The history of Estonia – and indeed of the other Baltic States – has been one of constant struggle to maintain independence and national integrity against the predatory instincts of larger neighbors. The Vikings passed through the territory in the ninth century. Over the next few centuries, both the Danes and Swedes tried and failed to force Christianity upon the Livs tribe, which dominated the region. Eventually, at the turn of the 13th century, Estonia became Christian. During the Middle Ages, Danish influence was at a peak in the Baltic region. After the Livonian War of the 1550s (Livonia was the area covering modern Latvia and the southern part of Estonia), a period that involved Denmark, Sweden, Poland and Russia in a disputed succession and rival territorial claims, Estonia was taken by Sweden. The 16th and 17th centuries marked the high point of Swedish imperial power. The Russians were determined, however, to secure a ‘window onto the Baltic’ for economic as well as strategic reasons. Estonia was duly acquired by the Russians from Sweden in 1721.
Russia remained in control of Estonia until shortly after the Bolshevik revolution of 1917. The new Soviet government at first refused to recognize Estonian independence but gave way in February 1920. The new state – along with its Baltic neighbors, Lithuania and Latvia – enjoyed just two decades of independent statehood before the Soviet Union took control under the 1939 Nazi-Soviet Pact. Soviet ownership lasted barely 12 months before Estonia was conquered in the German invasion of the Soviet Union. It was retaken by the Red Army in 1944, after which Estonia was constituted as one of the 15 Soviet Socialist Republics. Four decades passed before the advent of Mikhail Gorbachev offered the prospect of change for the Baltic States. A key part of the perestroika (economic reform) program was the devolution of power to the republics. Estonia led the way among the Baltic States, assisted by the collaboration between nationalist groups and the Communist Party, who joined together in a People’s Front (analogous bodies emerged in Latvia and Lithuania) to orchestrate change.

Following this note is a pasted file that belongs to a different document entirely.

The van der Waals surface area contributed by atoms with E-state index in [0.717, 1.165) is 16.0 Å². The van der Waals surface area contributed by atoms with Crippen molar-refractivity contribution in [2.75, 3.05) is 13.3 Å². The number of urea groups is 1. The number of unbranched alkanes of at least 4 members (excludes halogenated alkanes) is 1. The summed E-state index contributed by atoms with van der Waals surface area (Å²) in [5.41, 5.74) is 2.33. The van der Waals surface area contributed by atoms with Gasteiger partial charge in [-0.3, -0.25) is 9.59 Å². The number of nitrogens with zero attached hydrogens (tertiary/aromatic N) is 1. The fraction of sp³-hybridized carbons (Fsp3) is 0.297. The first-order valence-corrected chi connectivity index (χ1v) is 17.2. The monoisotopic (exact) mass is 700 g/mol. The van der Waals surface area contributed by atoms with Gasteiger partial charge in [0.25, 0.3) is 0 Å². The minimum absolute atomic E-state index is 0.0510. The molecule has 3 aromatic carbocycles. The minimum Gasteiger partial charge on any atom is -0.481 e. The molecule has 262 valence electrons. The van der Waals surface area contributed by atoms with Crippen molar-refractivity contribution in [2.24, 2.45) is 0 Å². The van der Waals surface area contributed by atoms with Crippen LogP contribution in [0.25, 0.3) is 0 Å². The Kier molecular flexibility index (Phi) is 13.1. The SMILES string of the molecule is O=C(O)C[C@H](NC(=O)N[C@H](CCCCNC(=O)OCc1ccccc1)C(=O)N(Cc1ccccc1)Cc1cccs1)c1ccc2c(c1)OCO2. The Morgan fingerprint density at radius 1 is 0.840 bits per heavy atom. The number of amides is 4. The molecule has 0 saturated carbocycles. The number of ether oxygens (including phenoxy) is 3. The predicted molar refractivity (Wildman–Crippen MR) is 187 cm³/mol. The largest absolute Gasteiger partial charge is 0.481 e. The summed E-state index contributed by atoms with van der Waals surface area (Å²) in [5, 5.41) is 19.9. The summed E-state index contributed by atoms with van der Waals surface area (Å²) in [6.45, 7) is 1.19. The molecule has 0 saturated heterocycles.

In March 1990, the Estonian Communist Party voted in favor of full independence from the Soviet Union but allowed for a six-month transitional period before making the decision final. President Gorbachev was strongly opposed but ultimately powerless – barring military intervention – to prevent the Estonian drive for independence. Rapid international recognition of Estonia as a sovereign state, followed by admission to the United Nations, completed the transition to full nationhood. In June 1992, Estonia scored two more firsts with the introduction of its own currency, the Kroon, and of a new post-Soviet constitution. The constitution was first put to the test in September 1992.
Successive Estonian governments have been careful to maintain good relations with Russia while its main priorities have lain to the west: specifically, securing membership of NATO and the European Union obtained in May 2004.